The court of appeals accordingly erred in inferring from the district court's decision to limit petitioners' relief to civil penalties that petitioners' suit was moot. If this case were truly like Steel Co., and petitioners had brought suit simply to seek imposition of civil penalties for past violations, then they would lack standing, because punishing pre-complaint conduct, discontinued before the suit began, would not redress any cognizable injury to petitioners that could provide the basis for the suit. See 523 U.S. at 106. But this case differs crucially from Steel Co. because petitioners brought suit to abate Laidlaw's ongoing environmental violations, Laidlaw was in a state of non-compliance when the suit was filed, Laidlaw failed to demonstrate that its voluntary cessation had left no reasonable prospect of future violations, and petitioners were therefore entitled to seek a remedy that would adequately ensure future compliance. The civil penalties, which the court expressly levied to deter future violations, were an appropriate judicial means to that end. Cf. Hewitt v. Helms, 482 U.S. 755, 761 (1987).
Here, unlike the situation in Steel Co., petitioners had more than merely a "generalized interest in deterrence." 523 U.S. at 108. Instead, petitioners had the same Article III interest as one who seeks an injunction or declaratory judgment to curtail "a continuing violation or the imminence of a future violation." Ibid. Petitioners sought to deter violations that caused them, and would in the future cause them, injury in fact. See Hewitt, 482 U.S. at 761 ("The real value of the judicial pronouncement-what makes it a proper judicial resolution of a 'cause or controversy' rather than an advisory opinion-is in the settling of some dispute which affects the behavior of the defendant towards the plaintiff."). The relief the district court awarded-civil penalties calibrated to "provide adequate deterrence under the circumstances of this case" (Laidlaw II, 956 F. Supp. at 611 (J.A. 182))-was designed to redress that specific interest by compelling compliance. Petitioners accordingly had the requisite adversarial posture, arising from their concrete interest in abating those violations, to satisfy the requirements of Article III. See Baker v. Carr, 369 U.S. 186, 204 (1962).8
D. The Court of Appeals' Judgment Should Be Vacated And The Case Remanded For Further Proceedings, Including Appropriate Proceedings Respecting Petitioners' Entitlement To Litigation Costs
For the foregoing reasons, we submit that the court of appeals erred in concluding that the district court's determination not to award injunctive relief rendered this case moot. If the Court agrees, then there will be no occasion to reach the question whether citizens may recover litigation costs if the citizen action becomes moot as a consequence of the defendant's cessation of its unlawful conduct. Under this Court's normal practice, the case will be remanded for resolution of the remaining issues that the court of appeals did not reach, including the question of petitioners' standing.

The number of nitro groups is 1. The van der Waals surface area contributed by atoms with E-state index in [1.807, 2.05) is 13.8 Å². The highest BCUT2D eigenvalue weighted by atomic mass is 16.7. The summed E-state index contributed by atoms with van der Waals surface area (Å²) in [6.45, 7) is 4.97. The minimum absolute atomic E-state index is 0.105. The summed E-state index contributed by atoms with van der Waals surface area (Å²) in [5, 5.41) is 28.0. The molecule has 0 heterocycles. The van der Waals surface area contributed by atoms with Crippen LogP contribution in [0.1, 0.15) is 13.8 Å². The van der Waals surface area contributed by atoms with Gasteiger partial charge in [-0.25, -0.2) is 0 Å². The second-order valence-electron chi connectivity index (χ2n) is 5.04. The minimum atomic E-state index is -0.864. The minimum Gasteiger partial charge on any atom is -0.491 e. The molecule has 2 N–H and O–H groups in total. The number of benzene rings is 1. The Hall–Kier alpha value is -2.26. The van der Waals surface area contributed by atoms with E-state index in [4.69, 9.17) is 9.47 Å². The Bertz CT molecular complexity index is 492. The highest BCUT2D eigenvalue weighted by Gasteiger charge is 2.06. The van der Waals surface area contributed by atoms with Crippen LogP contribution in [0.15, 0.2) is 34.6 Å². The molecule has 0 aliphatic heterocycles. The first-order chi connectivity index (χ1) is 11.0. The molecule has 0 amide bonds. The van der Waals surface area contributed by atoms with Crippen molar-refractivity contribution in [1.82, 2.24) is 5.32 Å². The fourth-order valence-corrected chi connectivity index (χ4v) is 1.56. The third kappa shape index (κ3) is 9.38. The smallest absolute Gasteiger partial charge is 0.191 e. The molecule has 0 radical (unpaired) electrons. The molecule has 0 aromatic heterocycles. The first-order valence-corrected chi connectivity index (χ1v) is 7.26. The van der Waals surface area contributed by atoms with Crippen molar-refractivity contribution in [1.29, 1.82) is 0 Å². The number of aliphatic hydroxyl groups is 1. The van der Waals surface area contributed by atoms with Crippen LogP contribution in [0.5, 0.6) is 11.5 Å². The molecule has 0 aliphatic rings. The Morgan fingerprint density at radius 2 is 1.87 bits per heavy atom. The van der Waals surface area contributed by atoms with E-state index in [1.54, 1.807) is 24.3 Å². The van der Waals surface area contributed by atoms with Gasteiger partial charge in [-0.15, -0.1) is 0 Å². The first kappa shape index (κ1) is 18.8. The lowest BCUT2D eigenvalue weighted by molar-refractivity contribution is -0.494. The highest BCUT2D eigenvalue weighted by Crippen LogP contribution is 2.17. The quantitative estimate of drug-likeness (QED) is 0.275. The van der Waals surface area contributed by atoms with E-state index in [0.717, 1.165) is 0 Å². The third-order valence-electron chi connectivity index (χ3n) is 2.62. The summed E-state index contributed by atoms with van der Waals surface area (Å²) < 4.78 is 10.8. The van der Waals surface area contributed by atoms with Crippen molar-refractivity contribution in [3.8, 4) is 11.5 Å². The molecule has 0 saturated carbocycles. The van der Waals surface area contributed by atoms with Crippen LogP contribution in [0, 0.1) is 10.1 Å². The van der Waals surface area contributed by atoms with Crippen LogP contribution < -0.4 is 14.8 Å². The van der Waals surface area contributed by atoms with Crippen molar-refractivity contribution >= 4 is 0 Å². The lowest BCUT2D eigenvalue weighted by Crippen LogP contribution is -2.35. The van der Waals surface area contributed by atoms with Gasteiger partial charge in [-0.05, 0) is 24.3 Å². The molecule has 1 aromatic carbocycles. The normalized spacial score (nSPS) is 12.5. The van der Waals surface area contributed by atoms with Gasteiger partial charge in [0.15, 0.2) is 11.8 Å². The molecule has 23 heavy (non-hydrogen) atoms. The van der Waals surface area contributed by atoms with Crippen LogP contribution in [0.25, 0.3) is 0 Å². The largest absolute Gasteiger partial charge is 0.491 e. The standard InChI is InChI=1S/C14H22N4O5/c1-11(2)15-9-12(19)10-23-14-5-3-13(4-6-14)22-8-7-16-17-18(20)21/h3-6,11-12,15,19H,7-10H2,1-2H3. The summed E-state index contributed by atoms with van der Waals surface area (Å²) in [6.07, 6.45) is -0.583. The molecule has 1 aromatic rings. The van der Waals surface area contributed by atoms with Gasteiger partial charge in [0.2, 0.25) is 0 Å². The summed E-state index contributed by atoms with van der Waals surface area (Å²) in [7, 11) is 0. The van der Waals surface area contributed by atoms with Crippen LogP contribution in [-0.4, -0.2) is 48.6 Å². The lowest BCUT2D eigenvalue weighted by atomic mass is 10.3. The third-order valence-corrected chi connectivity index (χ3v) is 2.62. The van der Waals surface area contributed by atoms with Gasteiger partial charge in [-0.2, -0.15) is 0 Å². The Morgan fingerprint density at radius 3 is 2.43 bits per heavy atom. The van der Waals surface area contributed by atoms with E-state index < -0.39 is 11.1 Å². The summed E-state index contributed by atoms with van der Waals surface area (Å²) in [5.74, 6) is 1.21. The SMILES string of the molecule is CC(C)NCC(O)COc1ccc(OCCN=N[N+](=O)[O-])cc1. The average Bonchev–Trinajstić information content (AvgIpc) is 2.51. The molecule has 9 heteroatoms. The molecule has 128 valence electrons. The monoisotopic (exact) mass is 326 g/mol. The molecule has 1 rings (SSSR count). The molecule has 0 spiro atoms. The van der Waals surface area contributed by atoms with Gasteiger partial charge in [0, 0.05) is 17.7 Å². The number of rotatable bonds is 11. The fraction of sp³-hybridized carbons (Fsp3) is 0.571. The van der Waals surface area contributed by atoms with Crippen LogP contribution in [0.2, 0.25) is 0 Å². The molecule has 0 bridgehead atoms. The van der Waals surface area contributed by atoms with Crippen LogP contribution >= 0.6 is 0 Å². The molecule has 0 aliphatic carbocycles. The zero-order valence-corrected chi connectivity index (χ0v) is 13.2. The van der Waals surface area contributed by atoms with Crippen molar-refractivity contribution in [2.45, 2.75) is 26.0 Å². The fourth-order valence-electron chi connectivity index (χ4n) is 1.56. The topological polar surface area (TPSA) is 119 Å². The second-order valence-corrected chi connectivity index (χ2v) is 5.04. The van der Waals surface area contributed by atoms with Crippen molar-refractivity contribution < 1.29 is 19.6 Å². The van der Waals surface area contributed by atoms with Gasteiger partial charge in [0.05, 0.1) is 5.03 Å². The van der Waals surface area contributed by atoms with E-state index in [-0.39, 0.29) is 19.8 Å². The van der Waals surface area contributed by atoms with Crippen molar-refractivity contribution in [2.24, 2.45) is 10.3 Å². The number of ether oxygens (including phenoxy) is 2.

The question of attorneys' fees can be addressed once the litigation has run its course. We nevertheless observe that there is good reason to question the court of appeals' dictum that "[petitioners'] failure to obtain relief on the merits of their claim precludes any recovery of attorneys' fees or litigation costs because such an award is available only to a 'prevailing or substantially prevailing party.'" Pet. App. 9a n.5. This Court indicated in Gwaltney that citizens would be entitled to recover litigation costs for suits that "result in successful abatement but do not reach a verdict." 484 U.S. at 67 n.6 (quoting S. Rep. No. 414, 92 Cong., 2d Sess. 81 (1971)). At the time of that suit, Section 505(d) of the Clean Water Act authorized courts to award attorneys' fees "whenever the court determines such award is appropriate." 33 U.S.C. 1365(d) (1982). Congress has since revised Section 505(d) to allow an award of litigation costs "to any prevailing or substantially prevailing party, whenever the court determines such award is appropriate." 33 U.S.C. 1365(d). The amendment, which prohibits a court from awarding fees to a losing party, does not appear to restrict the court's power to award fees to a citizen who can show that the suit prompted the defendant to come into compliance.
The Court has previously indicated, in connection with other federal statutes that authorize "prevailing parties" to recover attorneys' fees, that a plaintiff whose suit induces the defendant to comply with the law voluntarily is a "prevailing party." For example, the Court stated in Hewitt, supra, a case arising under 42 U.S.C. 1983, that "[i]t is settled law, of course, that relief need not be judicially decreed in order to justify a fee award under [42 U.S.C.] 1988." 482 U.S. at 760. The Court explained: